My Observations

1 The electrolyte particulates out about 3/16Th of an inch before the test begins.

2. Brown particulate forms about 1/4 inch during the test.

3. Foam forms on the surface and stays there during the test.

4. Gas production is quite good.

5. Some brown particulate makes its way into the foam. It doesn't appear to be of the scum variety.

6. I used quite a bit less KOH in this test than the electrolytes in other tests.

7. I suspect my batch of KOH is an inferior grade.

Electrolytes & Electrolyte Testing Articles

Previous: Grape Kool-Aid Long Term Particulate Comparison Test

Saturday, August 9, 2008

Hydrogen Facts and Figures

I went out on a quest to gather bits and pieces of information I felt was relevant to Hydrogen Gas as produced during electrolysis of water. This is by no means a complete list, it is rather a collection of pertinent facts I felt were relevant to the electrolysis of water and the subsequent handling of the gas. As such this list will likely change as I gain knowledge on the subject.

Hydrogen Facts and Figures

Represented in the Periodic Table by the symbol H.

Has atomic weight of 1.

Has one proton and one electron.

Sometimes has one or two neutrons.

Atomic mass of 1.00974 amu

Is the lightest of elements, and the most common, comprising 75% of the mass of the known universe and 90% of all atoms.

Almost never found in its free state on Earth.

Largest industrial uses are fossil fuel upgrading also known as hydro-cracking among others and ammonia production for fertilizer.

Hydrogen is classified as a flammable gas and will react with any of a host of oxidizers. Notably, Air, Chlorine, Florine, Nitric Oxide, Nitrogen Dioxide, and Oxygen.

Hydrogen can violently and spontaneously react with Chlorine and Florine at room temperature.

Hydrogen will burn at approximately 4% concentration in air and the upper limit is approximately 75% concentration in air. EngineeringToolbox.com has a comparison of the different flammable gases.

Hydrogen will ignite at 560 degrees Celsius or 1040 degrees Fahrenheit. The hydrogen ignition temperature behaves on a curve where the ignition temperature actually is lower at lower concentrations and will ignite as low as 910F at 8-15% volume in air. At concentrations similar to those found in electrolysis, the heat ignition point is about 1080F.
See Hydrogen Leakage Detection & Safety, Jones, Pg 16

Hydrogen burns with oxygen in the ultraviolet range making the flame nearly invisible to the naked eye.

Hydrogen has two different types of diatomic molecules that are identified by the spin of their nuclei. The excited state orthohydrogen forms about 25 percent of hydrogen gas at standard temperature and pressure while parahydrogen makes up the rest.

Hydrogen has an adiabatic flame temperature in air of 3712.73 degrees Fahrenheit.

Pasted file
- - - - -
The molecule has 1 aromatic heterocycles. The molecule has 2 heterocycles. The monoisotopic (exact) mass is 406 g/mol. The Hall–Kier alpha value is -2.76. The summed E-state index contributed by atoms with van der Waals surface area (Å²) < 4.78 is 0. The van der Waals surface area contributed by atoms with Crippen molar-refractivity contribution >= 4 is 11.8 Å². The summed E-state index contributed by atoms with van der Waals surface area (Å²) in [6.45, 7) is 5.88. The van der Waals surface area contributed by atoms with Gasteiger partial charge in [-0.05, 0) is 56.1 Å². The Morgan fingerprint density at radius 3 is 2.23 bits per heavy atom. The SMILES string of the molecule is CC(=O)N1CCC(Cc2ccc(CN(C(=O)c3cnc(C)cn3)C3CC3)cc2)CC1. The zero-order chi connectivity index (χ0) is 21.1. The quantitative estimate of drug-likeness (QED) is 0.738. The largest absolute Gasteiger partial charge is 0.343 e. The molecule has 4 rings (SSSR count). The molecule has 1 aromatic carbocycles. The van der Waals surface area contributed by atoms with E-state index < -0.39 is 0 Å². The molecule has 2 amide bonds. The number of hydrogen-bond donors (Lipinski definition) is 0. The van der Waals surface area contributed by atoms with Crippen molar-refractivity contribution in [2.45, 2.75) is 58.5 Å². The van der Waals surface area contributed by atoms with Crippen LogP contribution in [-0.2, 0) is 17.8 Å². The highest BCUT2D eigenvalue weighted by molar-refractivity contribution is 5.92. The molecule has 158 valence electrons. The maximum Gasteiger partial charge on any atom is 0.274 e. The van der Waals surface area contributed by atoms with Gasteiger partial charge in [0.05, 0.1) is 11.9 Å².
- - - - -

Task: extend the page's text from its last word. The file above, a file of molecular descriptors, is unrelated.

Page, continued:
Hydrogen has a flame quenching distance of approximately .3mm and a mesh engineered to less than this distance will prevent flame propagation. This distance is equal to .01181 In or about 3/256th of an inch(.01172In). This is in the same range as the diameter of a human hair. Reference

According to testing done by Dr William Rhodes, the flame propagation rate of ducted Hydrogen-Oxygen gas is 8160 feet per second or approximately Mach 7.5.

Facts and Figures Articles

Previous: What on Earth am I Doing?

Tuesday, August 5, 2008

Make an Extension Cable for the Scan Gauge II

I make and test an extension cable for the Scan Gauge II. After much wailing an gnashing of teeth I get through the process of making and testing the darn thing.

Lanshack.com has a page that describes the process in detail.

Gadgets & Gizmos Articles

Previous: Additional Information on Rotameters

Grape Kool-Aid Long Term Particulate Comparison Test

I perform a quick comparison between the Grape Kool-Aid Long duration sample and two samples from the short term tests.

It was bit disappointing to see that the Kool-Aid broke down after an extended period. This does give me ideas on new things to try.

Electrolytes & Electrolyte Testing Articles

Next: Observational Electrolysis Test Using Potassium Hydroxide
Previous: Overnight Observational Test with Grape Kool-Aid

Additional Information on Rotameters

I go over the info I have on Rotameters and how to go about buying one if necessary. I also point out that they are not a cheap means of measuring gas where the existing water displacement method works just fine.

Gadgets & Gizmos Articles

Next: Make an Extension Cable for the Scan Gauge II
Previous: The Finished Rotameter Project

The Finished Rotameter Project

I go over the finished Rotameter I intend to use to measure HHO gas production with. I also give a little demo of the thing in action when I blow air through it.

Works for me.

Gadgets & Gizmos Articles

Previous: Rotameter Box Schematic Diagrams

Monday, August 4, 2008

Rotameter Box Schematic Diagrams

I threw together the schematic diagrams for making a Rotameter box. There really isn't much to building this sort of thing, it just takes some special tools to do it the way I did.

The first illustration shows the wood dimensions.

The second illustration shows the cuts to make in the center panel.

The third illustration shows the slots to cut in the frame pieces.

After cutting everything, the center panel and frame pieces are put together, lined up and fastened together using 2 inch deck screws, 2 per joint.